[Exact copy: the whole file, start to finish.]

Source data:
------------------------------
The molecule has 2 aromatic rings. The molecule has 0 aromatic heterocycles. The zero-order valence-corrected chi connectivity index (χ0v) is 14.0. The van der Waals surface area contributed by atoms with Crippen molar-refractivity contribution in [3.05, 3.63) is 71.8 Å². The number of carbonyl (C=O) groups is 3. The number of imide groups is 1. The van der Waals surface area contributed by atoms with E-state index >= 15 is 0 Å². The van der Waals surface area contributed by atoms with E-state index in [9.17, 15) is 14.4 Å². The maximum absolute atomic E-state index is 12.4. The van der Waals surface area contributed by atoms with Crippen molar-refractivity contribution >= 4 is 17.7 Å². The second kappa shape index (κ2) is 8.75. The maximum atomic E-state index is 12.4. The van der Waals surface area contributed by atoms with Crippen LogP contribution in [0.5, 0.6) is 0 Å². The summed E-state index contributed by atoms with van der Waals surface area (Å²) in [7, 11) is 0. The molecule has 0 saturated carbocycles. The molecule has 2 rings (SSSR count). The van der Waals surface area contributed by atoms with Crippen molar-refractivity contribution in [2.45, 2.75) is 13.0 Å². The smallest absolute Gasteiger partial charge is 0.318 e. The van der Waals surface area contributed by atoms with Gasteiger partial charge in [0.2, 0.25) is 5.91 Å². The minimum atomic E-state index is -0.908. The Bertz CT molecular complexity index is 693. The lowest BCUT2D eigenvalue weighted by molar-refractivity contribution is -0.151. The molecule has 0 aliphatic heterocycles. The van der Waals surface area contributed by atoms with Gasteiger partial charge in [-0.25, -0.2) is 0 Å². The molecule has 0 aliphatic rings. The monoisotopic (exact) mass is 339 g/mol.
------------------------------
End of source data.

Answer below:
The molecule has 2 aromatic rings. The molecule has 0 aromatic heterocycles. The zero-order valence-corrected chi connectivity index (χ0v) is 14.0. The van der Waals surface area contributed by atoms with Crippen molar-refractivity contribution in [3.05, 3.63) is 71.8 Å². The number of carbonyl (C=O) groups is 3. The number of imide groups is 1. The van der Waals surface area contributed by atoms with E-state index >= 15 is 0 Å². The van der Waals surface area contributed by atoms with E-state index in [9.17, 15) is 14.4 Å². The maximum absolute atomic E-state index is 12.4. The van der Waals surface area contributed by atoms with Crippen molar-refractivity contribution >= 4 is 17.7 Å². The second kappa shape index (κ2) is 8.75. The maximum atomic E-state index is 12.4. The van der Waals surface area contributed by atoms with Crippen LogP contribution in [0.5, 0.6) is 0 Å². The summed E-state index contributed by atoms with van der Waals surface area (Å²) in [7, 11) is 0. The molecule has 0 saturated carbocycles. The molecule has 2 rings (SSSR count). The van der Waals surface area contributed by atoms with Crippen molar-refractivity contribution in [2.45, 2.75) is 13.0 Å². The smallest absolute Gasteiger partial charge is 0.318 e. The van der Waals surface area contributed by atoms with Gasteiger partial charge in [0.2, 0.25) is 5.91 Å². The minimum atomic E-state index is -0.908. The Bertz CT molecular complexity index is 693. The lowest BCUT2D eigenvalue weighted by molar-refractivity contribution is -0.151. The molecule has 0 aliphatic heterocycles. The van der Waals surface area contributed by atoms with Gasteiger partial charge in [-0.25, -0.2) is 0 Å². The molecule has 0 aliphatic rings. The monoisotopic (exact) mass is 339 g/mol.